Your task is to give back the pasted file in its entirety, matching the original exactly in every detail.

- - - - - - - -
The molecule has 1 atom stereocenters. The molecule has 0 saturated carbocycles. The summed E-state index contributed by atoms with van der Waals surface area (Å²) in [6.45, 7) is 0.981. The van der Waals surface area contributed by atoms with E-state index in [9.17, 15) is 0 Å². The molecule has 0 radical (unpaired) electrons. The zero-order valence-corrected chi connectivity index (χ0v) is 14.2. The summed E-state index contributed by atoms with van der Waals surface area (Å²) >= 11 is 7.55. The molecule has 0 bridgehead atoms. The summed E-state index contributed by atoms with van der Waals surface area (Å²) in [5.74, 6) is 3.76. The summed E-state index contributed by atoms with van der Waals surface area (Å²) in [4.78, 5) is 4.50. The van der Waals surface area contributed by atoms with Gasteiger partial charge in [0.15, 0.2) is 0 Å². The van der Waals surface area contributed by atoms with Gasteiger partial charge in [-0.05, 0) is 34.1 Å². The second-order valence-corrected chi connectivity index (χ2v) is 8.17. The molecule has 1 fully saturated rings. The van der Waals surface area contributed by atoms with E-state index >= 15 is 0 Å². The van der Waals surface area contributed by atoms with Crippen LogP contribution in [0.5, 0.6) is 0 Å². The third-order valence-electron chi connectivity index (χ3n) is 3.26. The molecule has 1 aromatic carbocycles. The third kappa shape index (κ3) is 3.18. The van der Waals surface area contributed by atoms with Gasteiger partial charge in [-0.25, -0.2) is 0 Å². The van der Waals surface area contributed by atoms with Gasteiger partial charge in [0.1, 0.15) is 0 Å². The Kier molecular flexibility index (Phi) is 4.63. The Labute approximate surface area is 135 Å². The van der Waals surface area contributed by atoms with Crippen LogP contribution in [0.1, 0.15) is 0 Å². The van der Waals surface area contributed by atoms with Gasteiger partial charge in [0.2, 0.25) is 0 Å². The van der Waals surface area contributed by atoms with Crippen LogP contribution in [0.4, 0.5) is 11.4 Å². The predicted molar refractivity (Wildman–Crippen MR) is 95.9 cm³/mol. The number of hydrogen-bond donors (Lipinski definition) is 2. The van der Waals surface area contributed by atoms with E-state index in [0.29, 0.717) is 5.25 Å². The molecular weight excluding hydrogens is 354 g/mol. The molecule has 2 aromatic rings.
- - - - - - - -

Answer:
The molecule has 1 atom stereocenters. The molecule has 0 saturated carbocycles. The summed E-state index contributed by atoms with van der Waals surface area (Å²) in [6.45, 7) is 0.981. The van der Waals surface area contributed by atoms with E-state index in [9.17, 15) is 0 Å². The molecule has 0 radical (unpaired) electrons. The zero-order valence-corrected chi connectivity index (χ0v) is 14.2. The summed E-state index contributed by atoms with van der Waals surface area (Å²) >= 11 is 7.55. The molecule has 0 bridgehead atoms. The summed E-state index contributed by atoms with van der Waals surface area (Å²) in [5.74, 6) is 3.76. The summed E-state index contributed by atoms with van der Waals surface area (Å²) in [4.78, 5) is 4.50. The van der Waals surface area contributed by atoms with Gasteiger partial charge in [0.15, 0.2) is 0 Å². The van der Waals surface area contributed by atoms with Gasteiger partial charge in [-0.05, 0) is 34.1 Å². The second-order valence-corrected chi connectivity index (χ2v) is 8.17. The molecule has 1 fully saturated rings. The van der Waals surface area contributed by atoms with E-state index >= 15 is 0 Å². The van der Waals surface area contributed by atoms with Crippen LogP contribution in [0.5, 0.6) is 0 Å². The third-order valence-electron chi connectivity index (χ3n) is 3.26. The molecule has 1 aromatic carbocycles. The third kappa shape index (κ3) is 3.18. The van der Waals surface area contributed by atoms with Gasteiger partial charge in [-0.25, -0.2) is 0 Å². The van der Waals surface area contributed by atoms with Gasteiger partial charge in [0.1, 0.15) is 0 Å². The Kier molecular flexibility index (Phi) is 4.63. The Labute approximate surface area is 135 Å². The van der Waals surface area contributed by atoms with Crippen LogP contribution in [0.1, 0.15) is 0 Å². The van der Waals surface area contributed by atoms with Gasteiger partial charge in [0.2, 0.25) is 0 Å². The van der Waals surface area contributed by atoms with Crippen LogP contribution in [0.4, 0.5) is 11.4 Å². The predicted molar refractivity (Wildman–Crippen MR) is 95.9 cm³/mol. The number of hydrogen-bond donors (Lipinski definition) is 2. The van der Waals surface area contributed by atoms with E-state index in [0.29, 0.717) is 5.25 Å². The molecular weight excluding hydrogens is 354 g/mol. The molecule has 2 aromatic rings.